The Unlikely Friend

She revealed herself on the first night. Suspended in the corner above the kitchen sink of my vacation rental, between two closed casement windows, hung a magnificently large and shiny black widow. My first response was to hope that there was a vacuum cleaner with a long-enough hose to suck her away with no risk of touching her, or of having to lean too close.

I remember the story of my friend, Dave, during the time he cared for a paraplegic. So tired after a long day of cooking and lifting, dressing and bathing the heavy-bodied, heavy-handed, heavy-hearted man he worked for, Dave had taken momentary refuge in the bathroom, on the pretense of tidying up. He had just closed a narrow drawer when he heard something fall softly inside it and immediately knew what it was. Carefully, he slid the drawer open, took a small glass flask from the counter top and scooped up the biggest, shiniest, blackest black widow he had ever seen. He put the stopper in the bottle, the bottle in his baggy trousers. “For the rest of that day,” he said, “I carried Death in my pocket.” That afternoon, he went to a memorial service at a local park overlooking the ocean and set the widow free.

I looked at the spider above the sink. “What is there for you to eat here?” I asked her out loud and decided to leave the light on for a few extra minutes in case an insect would be drawn to it, but none came. I studied the spider above the sink. She held very still. I felt her sensing me and knew I would not, could not vacuum her away, though I checked the hall closet anyway, just in case, and saw the vacuum cleaner there. But it was an upright, and the hose didn’t detach, which confirmed my decision to leave her be. It wasn’t really about the hose, of course. I had just checked the closet out of habit. I already knew I couldn’t do it. The vacuum cleaner had become a relic from another life; opening and closing the closet was a ritual leave-taking of that former time.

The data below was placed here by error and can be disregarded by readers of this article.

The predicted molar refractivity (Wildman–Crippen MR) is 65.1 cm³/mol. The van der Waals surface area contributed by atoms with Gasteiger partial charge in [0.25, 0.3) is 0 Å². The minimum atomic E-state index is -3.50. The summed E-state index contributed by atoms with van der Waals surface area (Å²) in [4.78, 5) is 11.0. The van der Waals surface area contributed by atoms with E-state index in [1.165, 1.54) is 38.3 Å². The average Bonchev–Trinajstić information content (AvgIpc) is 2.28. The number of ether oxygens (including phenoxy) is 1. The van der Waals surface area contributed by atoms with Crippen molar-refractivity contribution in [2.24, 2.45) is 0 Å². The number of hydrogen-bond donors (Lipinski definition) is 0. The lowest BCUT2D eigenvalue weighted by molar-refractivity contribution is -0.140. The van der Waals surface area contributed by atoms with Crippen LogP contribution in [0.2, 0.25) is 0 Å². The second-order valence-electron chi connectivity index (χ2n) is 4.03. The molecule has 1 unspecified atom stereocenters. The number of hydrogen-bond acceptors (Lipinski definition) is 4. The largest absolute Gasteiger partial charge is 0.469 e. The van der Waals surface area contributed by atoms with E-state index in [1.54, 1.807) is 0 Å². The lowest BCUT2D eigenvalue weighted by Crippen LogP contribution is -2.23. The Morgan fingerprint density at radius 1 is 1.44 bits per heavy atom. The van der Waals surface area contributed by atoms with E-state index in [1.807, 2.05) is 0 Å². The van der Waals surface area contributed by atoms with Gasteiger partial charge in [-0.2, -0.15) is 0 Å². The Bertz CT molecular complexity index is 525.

The following day, an article appeared in the New York Times, entitled The Insect Apocalypse Is Here: What does it mean for the rest of life on earth? All over the world, insect populations are in freefall – in the last decade or two, some have declined ninety percent and more. Pollinators, carrion-eaters, bird and reptile dietary mainstays have become scarce, and with them, bird and reptile populations are plummeting. The imperative of the climate crisis demands that we change all our relationships, including and perhaps especially with insects, including the poisonous ones. Danger is everywhere, but we are the most dangerous species of all, and the peril to Life begins in our hearts.

I returned to the sink – she was still there – and inadvertently knocked the cabinet door with my knee. The widow instantly vanished, disappearing into the hole where the casement rope looped into the window frame. I could see the pointy tips of her front legs barely showing. I heard myself apologize for frightening her and was startled to find that I missed her. Not that I felt lonely, only that as the abhorrence drained out of me, something else took its place – a longing to connect that surprised us both.

The following night, a second, smaller widow appeared in the window next to the first one. And another in the screened-in back porch. I told them all, I promise not to hurt you, but the other humans who come will likely kill you. It’s getting cold outside, and I know that even in this chilly corner you are warmer than you would be outside. But please, move outdoors anyway. And if you choose to stay, be careful, and hide yourselves well.